Angela Corey, the state attorney who charged Zimmerman with second-degree murder in Martin's shooting death but then assigned others to lead the prosecution, may be seeking to rehabilitate her image after the Zimmerman acquittal because she believes this time the prosecution will win, Jacksonville criminal defense lawyer Janet Johnson, a legal commentator during the Zimmerman trial, told the Florida Times-Union in Jacksonville.
"The prosecution has a very strong case," Johnson said. "It's a good move for Corey to get the conviction herself and get the credit for it."
But if Corey loses, or if a mistrial is declared or the case is overturned on appeal, her "reputation will be damaged," Florida Coastal School of Law professor Rod Sullivan told the newspaper.
The case, whose jury selection was to start Monday, involves Michael Dunn, 47 and white, charged with first-degree murder in the Nov. 23, 2012, shooting death of Jordan Davis, who was 17 and black, after an argument over his loud "thug music."
Dunn faces life without parole if convicted.
Dunn and his fiancee were heading home from his son's wedding when they stopped at a Jacksonville convenience store next to a sport utility vehicle Davis was sitting in with three friends.
Dunn complained to the teenagers about their music and told them to turn it down, police said. One of the friends turned it down, but then Davis turned it back up.
An argument began and Davis cursed Dunn, police said.
"You can't talk to me like that," a person walking out of the convenience story said he heard Dunn say.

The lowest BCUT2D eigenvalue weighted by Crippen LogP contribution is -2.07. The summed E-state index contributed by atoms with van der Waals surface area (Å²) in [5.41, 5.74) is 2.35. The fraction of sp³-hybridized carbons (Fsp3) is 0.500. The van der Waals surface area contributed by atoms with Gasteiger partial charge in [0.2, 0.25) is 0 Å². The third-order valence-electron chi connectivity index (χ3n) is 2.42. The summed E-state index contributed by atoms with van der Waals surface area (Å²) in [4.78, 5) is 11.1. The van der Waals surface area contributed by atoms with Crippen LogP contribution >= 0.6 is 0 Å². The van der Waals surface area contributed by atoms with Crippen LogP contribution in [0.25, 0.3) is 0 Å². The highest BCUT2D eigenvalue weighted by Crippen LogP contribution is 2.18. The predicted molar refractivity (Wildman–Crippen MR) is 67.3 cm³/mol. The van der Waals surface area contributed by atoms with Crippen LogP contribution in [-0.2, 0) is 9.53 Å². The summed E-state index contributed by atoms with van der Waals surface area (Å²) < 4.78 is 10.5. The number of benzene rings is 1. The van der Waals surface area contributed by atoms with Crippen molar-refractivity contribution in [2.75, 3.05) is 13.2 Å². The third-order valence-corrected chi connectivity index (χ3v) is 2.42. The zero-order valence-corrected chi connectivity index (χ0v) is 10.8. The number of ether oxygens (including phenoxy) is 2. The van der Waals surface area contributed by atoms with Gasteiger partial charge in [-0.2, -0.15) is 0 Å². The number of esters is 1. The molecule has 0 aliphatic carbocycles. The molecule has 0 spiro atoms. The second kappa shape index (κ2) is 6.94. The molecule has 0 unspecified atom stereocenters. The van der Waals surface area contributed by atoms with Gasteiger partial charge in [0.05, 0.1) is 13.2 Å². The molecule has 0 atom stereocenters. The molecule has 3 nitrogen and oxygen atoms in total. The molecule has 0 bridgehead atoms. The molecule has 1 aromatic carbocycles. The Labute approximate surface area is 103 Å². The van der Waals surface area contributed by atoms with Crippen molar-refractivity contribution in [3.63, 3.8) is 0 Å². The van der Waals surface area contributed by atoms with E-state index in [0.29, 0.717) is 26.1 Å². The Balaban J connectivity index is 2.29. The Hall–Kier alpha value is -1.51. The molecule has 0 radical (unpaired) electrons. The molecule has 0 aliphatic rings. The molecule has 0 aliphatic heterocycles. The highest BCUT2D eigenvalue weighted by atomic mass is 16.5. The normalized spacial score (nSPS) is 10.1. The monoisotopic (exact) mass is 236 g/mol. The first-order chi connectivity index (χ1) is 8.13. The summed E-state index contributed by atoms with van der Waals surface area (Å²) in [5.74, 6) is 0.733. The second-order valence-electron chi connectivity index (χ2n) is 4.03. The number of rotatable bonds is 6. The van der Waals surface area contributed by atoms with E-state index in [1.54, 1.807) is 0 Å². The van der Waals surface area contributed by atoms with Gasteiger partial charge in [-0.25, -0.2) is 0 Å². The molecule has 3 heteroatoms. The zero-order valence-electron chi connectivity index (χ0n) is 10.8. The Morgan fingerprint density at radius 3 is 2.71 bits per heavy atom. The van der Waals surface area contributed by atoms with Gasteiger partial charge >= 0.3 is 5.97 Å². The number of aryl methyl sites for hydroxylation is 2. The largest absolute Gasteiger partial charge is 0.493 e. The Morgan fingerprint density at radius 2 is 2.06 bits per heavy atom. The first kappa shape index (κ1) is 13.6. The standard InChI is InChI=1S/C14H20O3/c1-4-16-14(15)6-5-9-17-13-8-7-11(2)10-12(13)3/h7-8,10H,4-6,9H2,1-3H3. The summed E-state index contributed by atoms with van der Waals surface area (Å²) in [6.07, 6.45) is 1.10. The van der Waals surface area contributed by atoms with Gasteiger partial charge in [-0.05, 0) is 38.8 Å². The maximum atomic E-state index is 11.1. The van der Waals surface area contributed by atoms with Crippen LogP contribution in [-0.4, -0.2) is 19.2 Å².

Dunn said he saw a gun in the SUV and felt threatened.
Davis yelled: "You're DEAD [expletive]! This [expletive] is going down NOW," Dunn told WJXX-TV, Jacksonville, in an October 2013 letter.
"I was convinced that the loss of my life was imminent," Dunn's letter continued. "I had no choice but to defend myself."
He fired multiple shots at the Durango, killing Davis, his arrest report says.
Dunn had a concealed weapons permit and had a 9mm handgun in his glove compartment.
The teens quickly sped away to the adjacent parking lot and then returned about 90 seconds later, witnesses told police.
Dunn and his fiancee fled and drove home to Satellite Beach, Fla., near the Kennedy Space Center.
Police arrested him the next day, using his license plate number to track him down.
Dunn faces three additional counts of attempted murder of the friends, Leland Brunson, Tommie Stornes and Tevin Thompson, who were in the Durango with Davis when Dunn opened fire on them.
The surviving teens said they never had a gun, and police never found one in the Durango or elsewhere.
Dunn attorney Cory Strolla said he planned to argue the friends hid a gun when they briefly left the convenience store.
He told the Times-Union witnesses reported seeing two men jump out of the SUV after it drove into an adjacent parking lot, and appeared to be trying to hide something.
"We know that vehicle drove away and there are about a dozen dumpsters in that area," Strolla told the newspaper in an email.
Mark O'Mara, who represented Zimmerman in his murder trial, said Strolla should be careful not to press the teenagers too hard on the witness stand.
"I would probably go light on those teenagers if I was cross-examining them," he told the Times-Union. "You have to be really careful not to make them more sympathetic."
O'Mara said the entire case hinged on whether the teens had a gun in the Durango.
"Dunn said he saw a gun," O'Mara said. "If the jury believes there was a chance to get rid of it, that's enough for an acquittal."